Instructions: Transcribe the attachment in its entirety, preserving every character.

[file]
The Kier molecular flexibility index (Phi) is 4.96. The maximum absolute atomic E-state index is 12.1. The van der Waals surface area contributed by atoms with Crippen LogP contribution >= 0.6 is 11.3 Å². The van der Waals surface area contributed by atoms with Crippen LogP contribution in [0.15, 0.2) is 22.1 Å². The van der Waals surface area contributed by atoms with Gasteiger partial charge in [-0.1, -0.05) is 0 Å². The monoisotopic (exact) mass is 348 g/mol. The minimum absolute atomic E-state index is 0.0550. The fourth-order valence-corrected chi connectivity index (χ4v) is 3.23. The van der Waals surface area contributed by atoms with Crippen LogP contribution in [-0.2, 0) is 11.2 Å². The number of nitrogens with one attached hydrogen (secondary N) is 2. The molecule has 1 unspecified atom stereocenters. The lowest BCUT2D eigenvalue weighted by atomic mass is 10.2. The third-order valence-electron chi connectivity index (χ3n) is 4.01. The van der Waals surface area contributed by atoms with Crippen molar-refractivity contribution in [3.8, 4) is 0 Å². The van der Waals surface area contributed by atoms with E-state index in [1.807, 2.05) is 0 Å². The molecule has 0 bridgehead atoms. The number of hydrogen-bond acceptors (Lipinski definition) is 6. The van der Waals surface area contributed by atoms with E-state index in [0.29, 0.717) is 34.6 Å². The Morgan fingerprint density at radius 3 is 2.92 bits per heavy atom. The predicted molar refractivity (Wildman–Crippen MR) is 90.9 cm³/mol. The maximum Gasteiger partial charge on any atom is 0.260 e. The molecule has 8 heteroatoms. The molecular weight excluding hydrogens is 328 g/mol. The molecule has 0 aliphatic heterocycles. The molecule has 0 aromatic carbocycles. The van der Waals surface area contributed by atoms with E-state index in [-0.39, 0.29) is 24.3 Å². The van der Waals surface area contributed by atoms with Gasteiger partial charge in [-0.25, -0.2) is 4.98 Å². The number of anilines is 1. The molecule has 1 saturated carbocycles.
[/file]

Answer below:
The Kier molecular flexibility index (Phi) is 4.96. The maximum absolute atomic E-state index is 12.1. The van der Waals surface area contributed by atoms with Crippen LogP contribution >= 0.6 is 11.3 Å². The van der Waals surface area contributed by atoms with Crippen LogP contribution in [0.15, 0.2) is 22.1 Å². The van der Waals surface area contributed by atoms with Gasteiger partial charge in [-0.1, -0.05) is 0 Å². The monoisotopic (exact) mass is 348 g/mol. The minimum absolute atomic E-state index is 0.0550. The fourth-order valence-corrected chi connectivity index (χ4v) is 3.23. The van der Waals surface area contributed by atoms with Crippen LogP contribution in [-0.2, 0) is 11.2 Å². The number of nitrogens with one attached hydrogen (secondary N) is 2. The molecule has 1 unspecified atom stereocenters. The lowest BCUT2D eigenvalue weighted by atomic mass is 10.2. The third-order valence-electron chi connectivity index (χ3n) is 4.01. The van der Waals surface area contributed by atoms with Crippen molar-refractivity contribution in [3.8, 4) is 0 Å². The van der Waals surface area contributed by atoms with E-state index in [1.807, 2.05) is 0 Å². The molecule has 0 bridgehead atoms. The number of hydrogen-bond acceptors (Lipinski definition) is 6. The van der Waals surface area contributed by atoms with E-state index in [0.29, 0.717) is 34.6 Å². The Morgan fingerprint density at radius 3 is 2.92 bits per heavy atom. The predicted molar refractivity (Wildman–Crippen MR) is 90.9 cm³/mol. The maximum Gasteiger partial charge on any atom is 0.260 e. The molecule has 8 heteroatoms. The molecular weight excluding hydrogens is 328 g/mol. The molecule has 0 aliphatic heterocycles. The molecule has 0 aromatic carbocycles. The van der Waals surface area contributed by atoms with E-state index in [-0.39, 0.29) is 24.3 Å². The van der Waals surface area contributed by atoms with Gasteiger partial charge in [-0.25, -0.2) is 4.98 Å². The number of anilines is 1. The molecule has 1 saturated carbocycles.